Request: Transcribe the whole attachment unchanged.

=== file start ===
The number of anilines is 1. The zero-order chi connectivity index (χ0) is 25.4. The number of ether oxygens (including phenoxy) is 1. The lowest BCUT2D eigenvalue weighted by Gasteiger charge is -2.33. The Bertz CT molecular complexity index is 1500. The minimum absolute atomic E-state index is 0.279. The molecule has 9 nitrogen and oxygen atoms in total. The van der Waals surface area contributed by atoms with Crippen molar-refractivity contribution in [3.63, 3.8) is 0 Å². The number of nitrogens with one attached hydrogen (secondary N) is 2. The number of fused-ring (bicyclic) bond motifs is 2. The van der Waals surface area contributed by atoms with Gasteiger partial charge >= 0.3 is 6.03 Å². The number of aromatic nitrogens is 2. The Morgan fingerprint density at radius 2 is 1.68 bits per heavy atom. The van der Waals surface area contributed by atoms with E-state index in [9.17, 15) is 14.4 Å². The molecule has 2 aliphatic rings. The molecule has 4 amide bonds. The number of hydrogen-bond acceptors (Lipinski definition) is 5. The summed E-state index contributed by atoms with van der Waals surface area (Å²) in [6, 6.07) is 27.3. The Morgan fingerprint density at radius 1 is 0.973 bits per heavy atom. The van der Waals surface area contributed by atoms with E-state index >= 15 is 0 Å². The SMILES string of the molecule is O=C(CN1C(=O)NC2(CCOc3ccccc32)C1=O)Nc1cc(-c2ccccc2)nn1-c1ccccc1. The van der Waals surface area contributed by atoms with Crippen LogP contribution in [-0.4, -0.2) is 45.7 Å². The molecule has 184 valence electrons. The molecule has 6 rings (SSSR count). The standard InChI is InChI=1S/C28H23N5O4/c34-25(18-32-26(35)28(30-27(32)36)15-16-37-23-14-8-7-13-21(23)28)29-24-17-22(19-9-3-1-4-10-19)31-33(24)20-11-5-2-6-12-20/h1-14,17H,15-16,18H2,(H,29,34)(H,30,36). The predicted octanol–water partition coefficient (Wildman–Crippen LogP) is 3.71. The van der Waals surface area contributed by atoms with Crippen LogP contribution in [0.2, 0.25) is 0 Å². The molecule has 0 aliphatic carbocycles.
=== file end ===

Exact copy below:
The number of anilines is 1. The zero-order chi connectivity index (χ0) is 25.4. The number of ether oxygens (including phenoxy) is 1. The lowest BCUT2D eigenvalue weighted by Gasteiger charge is -2.33. The Bertz CT molecular complexity index is 1500. The minimum absolute atomic E-state index is 0.279. The molecule has 9 nitrogen and oxygen atoms in total. The van der Waals surface area contributed by atoms with Crippen molar-refractivity contribution in [3.63, 3.8) is 0 Å². The number of nitrogens with one attached hydrogen (secondary N) is 2. The number of fused-ring (bicyclic) bond motifs is 2. The van der Waals surface area contributed by atoms with Gasteiger partial charge >= 0.3 is 6.03 Å². The number of aromatic nitrogens is 2. The Morgan fingerprint density at radius 2 is 1.68 bits per heavy atom. The van der Waals surface area contributed by atoms with E-state index in [9.17, 15) is 14.4 Å². The molecule has 2 aliphatic rings. The molecule has 4 amide bonds. The number of hydrogen-bond acceptors (Lipinski definition) is 5. The summed E-state index contributed by atoms with van der Waals surface area (Å²) in [6, 6.07) is 27.3. The Morgan fingerprint density at radius 1 is 0.973 bits per heavy atom. The van der Waals surface area contributed by atoms with E-state index >= 15 is 0 Å². The SMILES string of the molecule is O=C(CN1C(=O)NC2(CCOc3ccccc32)C1=O)Nc1cc(-c2ccccc2)nn1-c1ccccc1. The van der Waals surface area contributed by atoms with Crippen LogP contribution in [-0.4, -0.2) is 45.7 Å². The molecule has 184 valence electrons. The molecule has 6 rings (SSSR count). The standard InChI is InChI=1S/C28H23N5O4/c34-25(18-32-26(35)28(30-27(32)36)15-16-37-23-14-8-7-13-21(23)28)29-24-17-22(19-9-3-1-4-10-19)31-33(24)20-11-5-2-6-12-20/h1-14,17H,15-16,18H2,(H,29,34)(H,30,36). The predicted octanol–water partition coefficient (Wildman–Crippen LogP) is 3.71. The van der Waals surface area contributed by atoms with Crippen LogP contribution in [0.2, 0.25) is 0 Å². The molecule has 0 aliphatic carbocycles.